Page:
Regardless of the operating system used and the intended application, all smart cards use the APDU messaging. Therefore APDU messaging is discussed in detail below. APDU command has two parts: header and body. Header is mandatory, whereas the body is optional.
Table 1APDU Command
CLA (Length: 1 byte): It might have one of the following values shown below Table 3.1.
Table 3. 1 Possible CLA Values
INS (Length: 1 byte, Required Field): This field corresponds to a specific instruction within the CLA field instruction class. The ISO 7816-4 standard specifies instructions to be used for data access when the data is structured as defined in the standard. Apart from these basic functions, other functions have been defined in the standard. When appropriate CLA byte value is used, one can define their own application specific INS values. Table 3.2 below for a list of some of the ISO 7816 instructions.
Table 3. 2 Possible INS values
P1 (Length: 1 byte, Required Field) and P2 (Length: 1 byte, Required Field): Theses field defines instruction parameter 1 and parameter 2 respectively. These fields can be used in qualifying the INS field or for transmitting input data.
Lc (Length: 1 byte, Optional Field): This field is used to indicate the length of the data field in bytes.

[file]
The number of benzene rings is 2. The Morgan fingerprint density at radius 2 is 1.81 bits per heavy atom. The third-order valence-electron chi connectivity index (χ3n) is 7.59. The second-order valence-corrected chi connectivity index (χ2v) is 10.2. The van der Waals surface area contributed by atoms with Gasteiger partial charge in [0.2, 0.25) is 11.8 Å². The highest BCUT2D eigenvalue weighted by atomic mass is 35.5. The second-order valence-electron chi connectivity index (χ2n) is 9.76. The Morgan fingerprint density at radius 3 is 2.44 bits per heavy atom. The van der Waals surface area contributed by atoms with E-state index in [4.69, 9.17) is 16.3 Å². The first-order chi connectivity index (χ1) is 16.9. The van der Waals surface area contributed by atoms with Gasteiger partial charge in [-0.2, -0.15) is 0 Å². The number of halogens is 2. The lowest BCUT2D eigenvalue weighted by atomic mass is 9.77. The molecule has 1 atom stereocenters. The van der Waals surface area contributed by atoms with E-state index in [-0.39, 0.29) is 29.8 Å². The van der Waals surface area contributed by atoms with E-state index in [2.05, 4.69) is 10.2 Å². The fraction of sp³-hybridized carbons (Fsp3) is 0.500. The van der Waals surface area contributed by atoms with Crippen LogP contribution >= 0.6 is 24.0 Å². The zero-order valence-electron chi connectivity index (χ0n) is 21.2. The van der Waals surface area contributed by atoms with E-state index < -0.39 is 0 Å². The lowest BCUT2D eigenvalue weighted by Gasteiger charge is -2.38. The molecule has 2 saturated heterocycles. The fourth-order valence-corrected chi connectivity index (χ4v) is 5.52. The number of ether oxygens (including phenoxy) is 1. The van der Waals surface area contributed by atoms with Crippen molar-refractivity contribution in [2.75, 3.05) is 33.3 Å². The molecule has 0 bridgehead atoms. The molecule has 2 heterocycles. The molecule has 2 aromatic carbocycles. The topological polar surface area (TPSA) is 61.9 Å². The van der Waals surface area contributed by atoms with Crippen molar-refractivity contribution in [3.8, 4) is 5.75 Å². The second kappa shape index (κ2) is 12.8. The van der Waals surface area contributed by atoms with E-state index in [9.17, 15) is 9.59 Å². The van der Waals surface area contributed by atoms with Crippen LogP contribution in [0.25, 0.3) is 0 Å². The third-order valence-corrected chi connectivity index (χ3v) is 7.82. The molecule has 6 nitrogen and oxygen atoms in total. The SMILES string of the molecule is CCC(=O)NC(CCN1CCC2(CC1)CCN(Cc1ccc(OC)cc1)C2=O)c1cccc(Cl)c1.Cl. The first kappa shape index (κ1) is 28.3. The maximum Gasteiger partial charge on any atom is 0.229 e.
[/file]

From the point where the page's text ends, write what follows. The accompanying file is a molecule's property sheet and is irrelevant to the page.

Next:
Data field (Length: Variable, Optional Field): This field holds the command data and can be of variable length. The length of this field will be defined in the LC field mentioned above.
Le (Length: 1 byte, Optional Field): This field is sued to specify the maximum length of the data field (in bytes) of the response APDU
There are 4 variations to the command APDU depending on the command data and whether a response is required. These variations are important to the consideration of the developer only if byte-oriented T=0 protocol is used.
Figure 3. 1 possible variations of APDU command
18.104.22.168 The Response APDU
The response APDU has two parts: body and trailer. The body part is optional whereas the trailer is mandatory. The table below illustrates the parts of a response APDU
Table 3.3, Response APDU